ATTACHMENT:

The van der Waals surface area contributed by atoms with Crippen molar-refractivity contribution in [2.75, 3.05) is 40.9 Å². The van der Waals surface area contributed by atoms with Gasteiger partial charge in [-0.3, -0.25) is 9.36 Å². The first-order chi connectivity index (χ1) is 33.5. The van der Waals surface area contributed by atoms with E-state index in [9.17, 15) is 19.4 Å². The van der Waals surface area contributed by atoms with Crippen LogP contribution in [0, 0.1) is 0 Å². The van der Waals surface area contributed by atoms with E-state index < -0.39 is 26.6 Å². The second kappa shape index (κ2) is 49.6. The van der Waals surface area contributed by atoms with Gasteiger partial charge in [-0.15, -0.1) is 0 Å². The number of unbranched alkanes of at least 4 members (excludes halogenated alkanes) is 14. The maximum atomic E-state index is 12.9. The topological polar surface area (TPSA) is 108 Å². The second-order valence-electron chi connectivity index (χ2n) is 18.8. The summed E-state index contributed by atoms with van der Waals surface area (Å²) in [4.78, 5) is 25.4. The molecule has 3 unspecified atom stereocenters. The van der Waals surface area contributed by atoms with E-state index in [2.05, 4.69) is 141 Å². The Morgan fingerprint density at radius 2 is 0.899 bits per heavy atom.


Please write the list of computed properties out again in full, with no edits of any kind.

The van der Waals surface area contributed by atoms with Crippen molar-refractivity contribution in [2.75, 3.05) is 40.9 Å². The van der Waals surface area contributed by atoms with Gasteiger partial charge in [-0.3, -0.25) is 9.36 Å². The first-order chi connectivity index (χ1) is 33.5. The van der Waals surface area contributed by atoms with E-state index in [9.17, 15) is 19.4 Å². The van der Waals surface area contributed by atoms with Crippen LogP contribution in [0, 0.1) is 0 Å². The van der Waals surface area contributed by atoms with E-state index < -0.39 is 26.6 Å². The second kappa shape index (κ2) is 49.6. The van der Waals surface area contributed by atoms with Gasteiger partial charge in [-0.15, -0.1) is 0 Å². The number of unbranched alkanes of at least 4 members (excludes halogenated alkanes) is 14. The maximum atomic E-state index is 12.9. The topological polar surface area (TPSA) is 108 Å². The second-order valence-electron chi connectivity index (χ2n) is 18.8. The summed E-state index contributed by atoms with van der Waals surface area (Å²) in [4.78, 5) is 25.4. The molecule has 3 unspecified atom stereocenters. The van der Waals surface area contributed by atoms with E-state index in [2.05, 4.69) is 141 Å². The Morgan fingerprint density at radius 2 is 0.899 bits per heavy atom.